Over the last year, comments on my blog, in the press, and at meetings have revealed two very different views about who I am, and what I’m trying to accomplish in my work on the School Committee.
On one side are those who believe that I am for some strange reason intent on making up (or at least highly exaggerating) problems that don't exist in the Amherst schools and thereby destroy the district’s reputation. People with this view feel my statements (on my blog, in the paper, at meetings) are inflammatory or overstated, and that I have somehow manipulated the results of the three outside reports published this year that are critical of our schools. Conspiracy theorists believe that I have somehow managed to convince not only Dr. Rodriguez of these imagined problems (although I didn't vote to hire him and wasn't a clear supporter), but also two independent consultants: Dr. Irving Hamer (although I have never met him, emailed him, or had any contact with him whatsoever), and Dr. Barry Beers (who I met only at the start of his presentation to the School Committee on March 9th, and have never had any phone/email/in person contact with at any other time).
On the other side are those who believe that there are some real and fundamental problems in our schools -- as clearly outlined by Dr. Hamer and Dr. Rodriguez and Dr. Beers over the last year. In all of their reports, they recognize the dedication, talent, and commitment of our teachers. However, their comments on the school system reflect many of the concerns I and other parents and community members and even teachers have expressed over the last many years. The problem is not what happens in the classroom; it is the framework that turns teaching into education. These are structural problems in the way we deliver education, and include a weak elementary math curriculum, a middle school that has prioritized social/emotional development over intellectual/academic development, a high school that looks different from virtually all other high schools in many respects (including the unique and unevaluated trimester system, the unique and unevaluated approach to teaching English only in heterogeneous classes, and the lowest math and science requirements in the state), and an overall lack of curriculum alignment, differentiated teaching, use of data to drive decision-making, transparency and accountability. These are problems that I have highlighted attention to over the last 2+ years as a member of the School Committee, due to my belief that the first step in fixing a problem is admitting you have a problem.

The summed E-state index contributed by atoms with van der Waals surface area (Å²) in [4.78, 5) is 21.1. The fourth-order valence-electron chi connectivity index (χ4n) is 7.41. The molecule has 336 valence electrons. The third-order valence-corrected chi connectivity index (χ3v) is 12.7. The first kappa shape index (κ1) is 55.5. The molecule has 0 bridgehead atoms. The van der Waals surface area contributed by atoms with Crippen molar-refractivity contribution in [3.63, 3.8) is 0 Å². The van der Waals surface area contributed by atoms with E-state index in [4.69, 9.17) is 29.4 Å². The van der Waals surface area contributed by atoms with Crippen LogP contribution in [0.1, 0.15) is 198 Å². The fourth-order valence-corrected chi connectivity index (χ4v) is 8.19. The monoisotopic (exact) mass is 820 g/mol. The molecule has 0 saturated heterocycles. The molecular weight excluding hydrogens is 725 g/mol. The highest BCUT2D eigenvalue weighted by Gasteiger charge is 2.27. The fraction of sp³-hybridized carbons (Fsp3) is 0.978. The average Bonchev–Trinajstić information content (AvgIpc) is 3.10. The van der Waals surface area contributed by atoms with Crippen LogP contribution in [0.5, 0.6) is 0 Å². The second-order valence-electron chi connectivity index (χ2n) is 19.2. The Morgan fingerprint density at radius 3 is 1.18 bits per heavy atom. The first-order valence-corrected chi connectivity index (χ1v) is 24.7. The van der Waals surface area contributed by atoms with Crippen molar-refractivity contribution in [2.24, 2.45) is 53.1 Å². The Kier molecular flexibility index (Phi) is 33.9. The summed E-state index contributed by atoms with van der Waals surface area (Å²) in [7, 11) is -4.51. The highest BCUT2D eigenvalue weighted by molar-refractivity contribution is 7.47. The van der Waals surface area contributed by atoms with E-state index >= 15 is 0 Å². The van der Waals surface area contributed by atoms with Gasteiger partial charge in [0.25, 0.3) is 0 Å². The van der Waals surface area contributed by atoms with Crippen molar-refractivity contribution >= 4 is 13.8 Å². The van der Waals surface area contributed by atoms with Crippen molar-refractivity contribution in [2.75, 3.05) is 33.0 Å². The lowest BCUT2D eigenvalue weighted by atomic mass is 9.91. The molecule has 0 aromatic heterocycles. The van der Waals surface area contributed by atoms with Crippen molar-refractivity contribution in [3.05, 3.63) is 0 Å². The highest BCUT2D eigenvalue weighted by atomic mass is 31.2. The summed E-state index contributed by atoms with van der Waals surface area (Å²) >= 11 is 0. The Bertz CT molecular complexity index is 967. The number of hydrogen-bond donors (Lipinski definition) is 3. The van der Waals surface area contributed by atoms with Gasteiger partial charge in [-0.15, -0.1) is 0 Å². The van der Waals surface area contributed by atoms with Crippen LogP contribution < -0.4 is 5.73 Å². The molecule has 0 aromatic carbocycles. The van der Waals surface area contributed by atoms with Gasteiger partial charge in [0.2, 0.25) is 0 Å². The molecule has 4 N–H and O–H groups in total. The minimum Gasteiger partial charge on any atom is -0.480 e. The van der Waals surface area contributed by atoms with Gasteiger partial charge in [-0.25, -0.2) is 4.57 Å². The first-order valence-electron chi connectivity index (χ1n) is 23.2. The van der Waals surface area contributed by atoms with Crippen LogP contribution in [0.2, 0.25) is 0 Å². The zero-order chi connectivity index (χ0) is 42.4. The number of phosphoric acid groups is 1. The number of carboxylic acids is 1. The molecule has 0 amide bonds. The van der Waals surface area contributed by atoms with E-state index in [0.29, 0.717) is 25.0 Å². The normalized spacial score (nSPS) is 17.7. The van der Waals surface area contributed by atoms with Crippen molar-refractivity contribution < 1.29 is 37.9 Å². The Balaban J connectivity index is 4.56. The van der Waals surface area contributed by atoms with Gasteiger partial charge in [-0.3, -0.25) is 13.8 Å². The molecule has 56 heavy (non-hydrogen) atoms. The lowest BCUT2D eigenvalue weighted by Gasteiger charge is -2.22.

For those who are still trying to figure out which of these sides is right, or at least more right, I’d like you to contemplate what I possibly have to gain from convincing people that an otherwise perfect school system is flawed. Do I have some type of fiscal arrangement with local charter schools? Do I secretly wish to start my own school district and hope to recruit dissatisfied parents to enroll? Do I prefer smaller class sizes for my own kids, as more and more families flee our district? Do I relish the negative attacks in the Bulletin and on my blog each week? It is truly hard for me to understand what my motivation could be for raising concerns about the district that don't actually exist, and it is even harder for me to believe how I could somehow convince three education experts from outside Amherst that problems exist that don't. The only motivation I have for persistently and consistently raising these problems (in the face of pretty hostile attack) is to try to get these concerns addressed. Given that years and years of polite complaining to teachers and principals about concerns in our district has had no effect, being public and loud seems to be the only potential way to get a response.
I truly hope those who are now leading our district, including interim superintendent Maria Geryk and the administrators and principals who urged the School Committee to appoint her instead of conducting a search for an interim, to prove that they are not simply defenders of the status quo. Show some leadership in acting on the very real issues identified by Dr. Rodriguez and the other two outside experts. Stop responding to outside criticism by providing defensive justifications of current programs and curricula, and stop focusing on how insulting any criticism is to the school district, how it was delivered, who said it, and/or the tone and style that person used. Focus instead on the substance and content of the criticism, which is highly consistent and specific, and therefore should be quite helpful in identifying an action plan for the upcoming year that parents, community members, and teachers can all embrace with enthusiasm and excitement.
My Goal in Blogging
I started this blog in May of 2008, shortly after my election to the School Committee, because I believed it was very important to both provide the community with an opportunity to share their thoughts with me about our schools and to provide me with an opportunity for me to ask questions and share my thoughts and reasoning. I have found the conversation generated on my blog to be extremely helpful to me in learning community views on many issues. I appreciate the many people who have taken the time to share their views. I believe it is critical to the quality of our public schools to have a public discussion of our community priorities, concerns and aspirations.